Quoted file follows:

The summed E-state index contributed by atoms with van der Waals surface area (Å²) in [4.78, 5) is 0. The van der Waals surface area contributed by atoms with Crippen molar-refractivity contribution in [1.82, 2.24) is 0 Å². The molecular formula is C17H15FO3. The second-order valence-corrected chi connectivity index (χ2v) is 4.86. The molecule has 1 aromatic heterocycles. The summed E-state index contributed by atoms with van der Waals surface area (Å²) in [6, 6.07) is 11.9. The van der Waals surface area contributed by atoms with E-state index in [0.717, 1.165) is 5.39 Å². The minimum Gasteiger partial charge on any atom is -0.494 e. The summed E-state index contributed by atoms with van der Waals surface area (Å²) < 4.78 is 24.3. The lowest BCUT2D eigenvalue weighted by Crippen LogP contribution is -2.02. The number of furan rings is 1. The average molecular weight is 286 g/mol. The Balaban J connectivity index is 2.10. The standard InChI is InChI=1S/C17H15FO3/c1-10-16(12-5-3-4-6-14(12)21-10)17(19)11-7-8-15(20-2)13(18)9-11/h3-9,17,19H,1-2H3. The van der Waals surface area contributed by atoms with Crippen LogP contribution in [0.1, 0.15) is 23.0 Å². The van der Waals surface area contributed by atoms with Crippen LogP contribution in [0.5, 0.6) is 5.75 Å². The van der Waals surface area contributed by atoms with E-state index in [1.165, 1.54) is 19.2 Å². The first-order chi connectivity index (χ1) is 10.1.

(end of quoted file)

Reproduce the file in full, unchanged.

The summed E-state index contributed by atoms with van der Waals surface area (Å²) in [4.78, 5) is 0. The van der Waals surface area contributed by atoms with Crippen molar-refractivity contribution in [1.82, 2.24) is 0 Å². The molecular formula is C17H15FO3. The second-order valence-corrected chi connectivity index (χ2v) is 4.86. The molecule has 1 aromatic heterocycles. The summed E-state index contributed by atoms with van der Waals surface area (Å²) in [6, 6.07) is 11.9. The van der Waals surface area contributed by atoms with E-state index in [0.717, 1.165) is 5.39 Å². The minimum Gasteiger partial charge on any atom is -0.494 e. The summed E-state index contributed by atoms with van der Waals surface area (Å²) < 4.78 is 24.3. The lowest BCUT2D eigenvalue weighted by Crippen LogP contribution is -2.02. The number of furan rings is 1. The average molecular weight is 286 g/mol. The Balaban J connectivity index is 2.10. The standard InChI is InChI=1S/C17H15FO3/c1-10-16(12-5-3-4-6-14(12)21-10)17(19)11-7-8-15(20-2)13(18)9-11/h3-9,17,19H,1-2H3. The van der Waals surface area contributed by atoms with Crippen LogP contribution in [0.1, 0.15) is 23.0 Å². The van der Waals surface area contributed by atoms with Crippen LogP contribution in [0.5, 0.6) is 5.75 Å². The van der Waals surface area contributed by atoms with E-state index in [1.165, 1.54) is 19.2 Å². The first-order chi connectivity index (χ1) is 10.1.